And I’m just like “Was he involving in sexual intercourse with another man when you saw him? No? Didn’t think so. Did he tell you he was interested in men? Then how the fuck do you know then?” I don’t behave the way I do because I’m straight, I behave the way I do because of how I was raised, and because of the environments that have surrounded me all my life thus far. The fact that I am sexually and romantically interested in women takes no part in what I wear in the morning, or in how I decide to brush my teeth. So let’s stop acting like there’s a preset of behaviors that go with a sexuality, or gender, etc.
Queer Porn Star Accused of Pedophilia for Breastfeeding Baby
By Diane Anderson-Minshall
Weeks after queer porn star Madison Young had her baby, she created an art exhibit titled “Becoming MILF.” The concept, according to Jezebel.com, was to explore how Young now embodies a contradiction, the dichotomy to end all dichotomies — that of the Madonna and the whore. At the show’s opening, she served up self-made breast-milk shakes and displayed a baby quilt made of burp cloths and porn star panties. Turns out not every feminist porn star agrees. According to Salon.com, a series of sex worker Twitter wars ensued, the controversy tapping into “culture-wide mommy issues.”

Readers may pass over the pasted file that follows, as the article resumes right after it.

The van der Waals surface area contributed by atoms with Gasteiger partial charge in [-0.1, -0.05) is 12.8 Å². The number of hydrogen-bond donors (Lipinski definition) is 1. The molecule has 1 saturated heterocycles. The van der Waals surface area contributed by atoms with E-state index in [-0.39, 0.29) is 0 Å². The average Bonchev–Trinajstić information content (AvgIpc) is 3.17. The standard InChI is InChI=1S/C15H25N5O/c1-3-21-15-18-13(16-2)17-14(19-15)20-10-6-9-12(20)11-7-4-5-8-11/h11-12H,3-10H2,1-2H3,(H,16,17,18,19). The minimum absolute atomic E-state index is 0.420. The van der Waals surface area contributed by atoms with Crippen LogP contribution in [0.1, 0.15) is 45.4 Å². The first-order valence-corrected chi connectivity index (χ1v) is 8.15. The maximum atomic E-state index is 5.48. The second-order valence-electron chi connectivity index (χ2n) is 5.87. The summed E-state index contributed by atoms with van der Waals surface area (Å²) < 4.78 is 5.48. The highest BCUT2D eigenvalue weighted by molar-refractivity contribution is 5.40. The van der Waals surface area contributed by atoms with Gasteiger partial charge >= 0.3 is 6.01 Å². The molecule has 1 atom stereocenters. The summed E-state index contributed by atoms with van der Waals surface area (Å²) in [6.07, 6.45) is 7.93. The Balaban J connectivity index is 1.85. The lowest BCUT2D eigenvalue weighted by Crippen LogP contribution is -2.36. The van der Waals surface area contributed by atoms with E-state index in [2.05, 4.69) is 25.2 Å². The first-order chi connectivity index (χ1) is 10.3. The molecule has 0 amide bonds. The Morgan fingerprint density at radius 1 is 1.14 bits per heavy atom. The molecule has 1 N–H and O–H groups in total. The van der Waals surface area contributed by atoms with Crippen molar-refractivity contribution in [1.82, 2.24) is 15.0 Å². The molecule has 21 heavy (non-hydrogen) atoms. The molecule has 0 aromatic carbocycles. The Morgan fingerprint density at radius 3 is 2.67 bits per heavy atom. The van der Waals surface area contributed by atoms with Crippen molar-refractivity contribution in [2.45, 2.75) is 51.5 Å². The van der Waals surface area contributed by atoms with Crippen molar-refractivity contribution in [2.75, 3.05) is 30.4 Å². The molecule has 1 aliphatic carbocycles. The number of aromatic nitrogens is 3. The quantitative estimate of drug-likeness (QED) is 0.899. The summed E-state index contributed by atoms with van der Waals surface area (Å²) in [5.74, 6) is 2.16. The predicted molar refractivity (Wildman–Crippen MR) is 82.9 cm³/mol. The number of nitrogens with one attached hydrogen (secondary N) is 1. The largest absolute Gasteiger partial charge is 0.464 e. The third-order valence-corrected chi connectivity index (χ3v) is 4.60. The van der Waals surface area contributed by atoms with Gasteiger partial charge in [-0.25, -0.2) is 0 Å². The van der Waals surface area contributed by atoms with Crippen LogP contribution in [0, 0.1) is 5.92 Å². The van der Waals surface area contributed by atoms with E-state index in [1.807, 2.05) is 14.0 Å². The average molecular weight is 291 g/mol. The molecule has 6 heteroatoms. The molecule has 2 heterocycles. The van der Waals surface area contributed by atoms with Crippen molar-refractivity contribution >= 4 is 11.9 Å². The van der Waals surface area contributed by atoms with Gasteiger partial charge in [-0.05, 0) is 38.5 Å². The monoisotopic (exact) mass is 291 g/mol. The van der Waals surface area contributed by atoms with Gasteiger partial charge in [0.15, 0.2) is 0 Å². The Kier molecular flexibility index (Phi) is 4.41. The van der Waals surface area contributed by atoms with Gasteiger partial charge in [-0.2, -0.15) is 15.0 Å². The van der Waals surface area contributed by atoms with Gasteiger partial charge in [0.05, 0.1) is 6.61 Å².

Porn star Furry Girl (who is known for her, um, stage name–like features) criticized Young for publicly breast-feeding, tweeting that only “creeps and pedophiles” are interested in seeing a porn star breast-feed and insinuated that exposing her child to such an audience was abusive. Girl called Young a “a revolting person” and dubbed her defenders “baby fetishists” and “pedos.”
Of course Young (née Tina Butcher) is already a well-known feminist porn star, director, author, and the founder of Femina Potens, an ever-evolving, queer and trans nonprofit gallery and performance space in California that the San Francisco Chronicle calls “the most happening art space in the city; a revolution in art and sex.” She’s curated the gallery for years, mixing envelope-pushing women’s sexuality exhibitions and spoken word shows from lesbians like Annie Sprinkle with less kinky feminist projects from literati like Michelle Tea. Young’s shown up on such outlets as IFC and the History Channel and in MSNBC’s Brian Alexander’s book America Unzipped, which has a whole chapter on her art and work.